Sunday was the day of the NENBC ‘Big Sit’, so we were tied up all day in Felbrigg Park. This meant that we were unfortunately unable to go for the Citril Finch at Burnham – truly gutting. Yesterday we were again occupied at Cley NWT, as Monday is our ‘duty day’. The Citril Finch was reported again first thing but by 06.20 it had disappeared – oh well it’s ‘just a bird’! It was a steady start on the reserve but there were plenty of birds about with a few migrants to maintain our interest – Yellow Wagtail, Wheatear, Curlew & Common Sandpiper etc. By late morning the news began to filter through of a female Subalpine Warbler on Blakeney Point – now that’s more like it. Hopefully it would stay on until the evening and provide some recompense for the day before. Suddenly the pressure went up a few bars when news broke that there was also a male Subalpine present but this time of the rare Moltoni’s race (future full species?) – from the Mediterranean islands. The hours ticked by until we’d finished work and were able to commence the long trudge up the Point. We finally got there around five and were treated to rather fleeting or partially obscured views for the next hour or so. ‘Showing well..’ it wasn’t, but adequate for the purpose. Surprisingly, having seen other rare sylvia warblers in Norfolk, including several Sardinian and Ruppell’s, Subalpine, leaving aside the Moltoni’s aspect, was a Norfolk ‘tick’ for me. We were also able to catch up with Temminck’s Stint, which had eluded us all day, as we passed by Cley on our way home. Not a bad day, all things considered.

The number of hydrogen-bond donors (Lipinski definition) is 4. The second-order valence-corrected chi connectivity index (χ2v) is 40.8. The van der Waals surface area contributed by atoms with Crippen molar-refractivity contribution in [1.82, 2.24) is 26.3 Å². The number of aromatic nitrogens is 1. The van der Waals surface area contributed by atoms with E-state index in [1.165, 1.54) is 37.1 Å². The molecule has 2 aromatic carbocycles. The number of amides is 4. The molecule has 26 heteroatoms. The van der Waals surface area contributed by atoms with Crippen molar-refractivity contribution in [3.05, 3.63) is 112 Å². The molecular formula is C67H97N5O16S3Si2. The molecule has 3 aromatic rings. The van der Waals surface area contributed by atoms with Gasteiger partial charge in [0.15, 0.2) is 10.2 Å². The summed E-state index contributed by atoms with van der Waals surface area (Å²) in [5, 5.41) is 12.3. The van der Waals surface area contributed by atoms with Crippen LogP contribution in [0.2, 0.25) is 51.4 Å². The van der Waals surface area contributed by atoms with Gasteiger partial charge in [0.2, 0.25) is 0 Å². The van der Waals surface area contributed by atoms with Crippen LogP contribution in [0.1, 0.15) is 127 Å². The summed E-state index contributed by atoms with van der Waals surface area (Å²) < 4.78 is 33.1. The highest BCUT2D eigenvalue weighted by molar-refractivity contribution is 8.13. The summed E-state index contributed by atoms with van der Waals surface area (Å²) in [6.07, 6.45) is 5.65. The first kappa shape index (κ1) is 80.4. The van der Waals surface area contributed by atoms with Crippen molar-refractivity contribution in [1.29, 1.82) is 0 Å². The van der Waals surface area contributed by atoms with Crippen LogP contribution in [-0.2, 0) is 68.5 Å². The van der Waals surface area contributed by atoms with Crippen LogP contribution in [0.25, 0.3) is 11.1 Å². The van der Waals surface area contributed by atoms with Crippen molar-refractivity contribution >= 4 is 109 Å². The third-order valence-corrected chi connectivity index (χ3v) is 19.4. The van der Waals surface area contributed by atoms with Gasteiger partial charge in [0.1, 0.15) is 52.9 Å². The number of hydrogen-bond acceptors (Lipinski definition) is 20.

Not the best photo but this was one of those occasions when it was better to watch the bird than to try for ‘the shots’